On October 2nd I was invited to present on forgiveness and reconciliation from a humanist perspective. It was an eight person panel for "Ahimsa Day" at Claremont Lincoln University. It was me, a Jew, Sikh, Muslim, Christian, Buddhist, Hindu, and a Jain.
I am pretty sure most of us are familiar with Alexander Pope’s famous saying, “To err is human, to forgive divine.” As a humanist, I think that “to err is human, and to forgive is human.” Humanism, as far as I understand it, promotes forgiveness and reconciliation (when appropriate) without any need for the supernatural, spiritual, or metaphysical. All that we need for forgiveness and reconciliation is empathy, sympathy, reason, and sentiments.
In 2002 the French philosopher Jacques Derrida spoke to university students in South Africa about “pure” or “radical” forgiveness. One young student said at end of his lecture, “Don’t you think it fulfills an ideological function to speak to us, telling us in a sense, we should not ask for forgiveness, because then we ruin ‘pure,’ ‘unconditional’ forgiveness, at the same time you are telling oppressed people they should forgive without expecting repentance.” This statement gets to heart of what we think about forgiveness. Should forgiveness be contingent on repentance and apology? Should one forgive somebody for horrific evils? Are there some evils that should never be forgiven?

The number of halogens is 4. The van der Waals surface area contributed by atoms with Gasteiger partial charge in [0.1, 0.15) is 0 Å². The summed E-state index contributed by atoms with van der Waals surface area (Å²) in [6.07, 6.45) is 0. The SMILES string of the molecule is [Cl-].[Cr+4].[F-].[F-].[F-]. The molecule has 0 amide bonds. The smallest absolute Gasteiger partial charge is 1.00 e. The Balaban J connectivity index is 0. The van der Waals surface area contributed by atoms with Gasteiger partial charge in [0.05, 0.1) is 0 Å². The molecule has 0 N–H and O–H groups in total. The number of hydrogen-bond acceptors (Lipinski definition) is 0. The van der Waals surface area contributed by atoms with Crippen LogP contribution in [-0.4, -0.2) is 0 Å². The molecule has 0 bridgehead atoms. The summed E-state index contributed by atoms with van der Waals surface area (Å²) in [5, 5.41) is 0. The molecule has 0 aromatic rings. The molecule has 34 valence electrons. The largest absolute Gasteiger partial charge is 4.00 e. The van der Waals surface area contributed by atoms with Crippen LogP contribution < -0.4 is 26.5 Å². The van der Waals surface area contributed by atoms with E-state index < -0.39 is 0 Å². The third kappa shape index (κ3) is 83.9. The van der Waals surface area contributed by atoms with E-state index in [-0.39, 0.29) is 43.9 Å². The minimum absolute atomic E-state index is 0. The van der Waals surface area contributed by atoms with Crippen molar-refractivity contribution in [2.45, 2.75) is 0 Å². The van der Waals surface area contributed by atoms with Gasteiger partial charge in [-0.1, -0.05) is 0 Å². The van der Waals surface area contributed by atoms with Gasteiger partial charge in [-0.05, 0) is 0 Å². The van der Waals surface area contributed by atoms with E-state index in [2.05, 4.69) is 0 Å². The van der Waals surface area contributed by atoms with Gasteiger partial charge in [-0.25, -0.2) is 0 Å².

As a humanist, I have no authoritative book, figurehead, or tradition to point to in order to try and answer these difficult questions. All I can say is that forgiveness is contextual. We have to recognize that forgiveness can be used for good and bad. If forgiveness is a way to hide from confrontation and ignore evil, than I am against it. If forgiveness is the delicate balance between truth and love, that confronts evil and oppression without sliding into cynicism and apathy, I am all for it.
I am not speaking for all humanists when I say this, but I do not think forgiveness and reconciliation are altruistic or based in some kind of “duty.” In fact, one of the best reasons to forgive somebody is the way it makes you feel better about yourself. So I think we should not have self-less forgiveness, we should have self-full forgiveness. We should also think this way because it is a contradiction to think that a self can do something self-less. Humanists often find a strong impetus for forgiveness and reconciliation because only people—not God’s, spirits, or forces—can better the world. As the humanist Eve Garrard once said, “Indeed our reason for forgiveness may be partly due to our lack of religious belief: if we don’t choose to break the cycle of hatred, there isn’t going to be anybody else to do it for us.”
But what about a “duty” to forgive? Do we have a duty to forgive and reconcile? I do not think so. In my mind, duty and forgiveness are mutually exclusive. Image this scenario: My partner wrongs me and I forgive her, she then asks, “why did you forgive me?” I respond by saying, “because it was my duty as your partner to forgive you.” What is wrong with my response? What’s wrong is that my duty-based ethics has hidden any notion of care or personal concern. I would rather say to my partner, “I forgave you because I love you.” In conclusion, the humanist perspective on forgiveness and reconciliation is one of sentimental concerns, self-full and freely given, which aims at bettering ourselves, and the world. “To err is human, and to forgive is human.” Let us be humans tonight, and try our best to forgive and reconcile.
Photo of "Humanity and Justice" via Wikimedia Commons.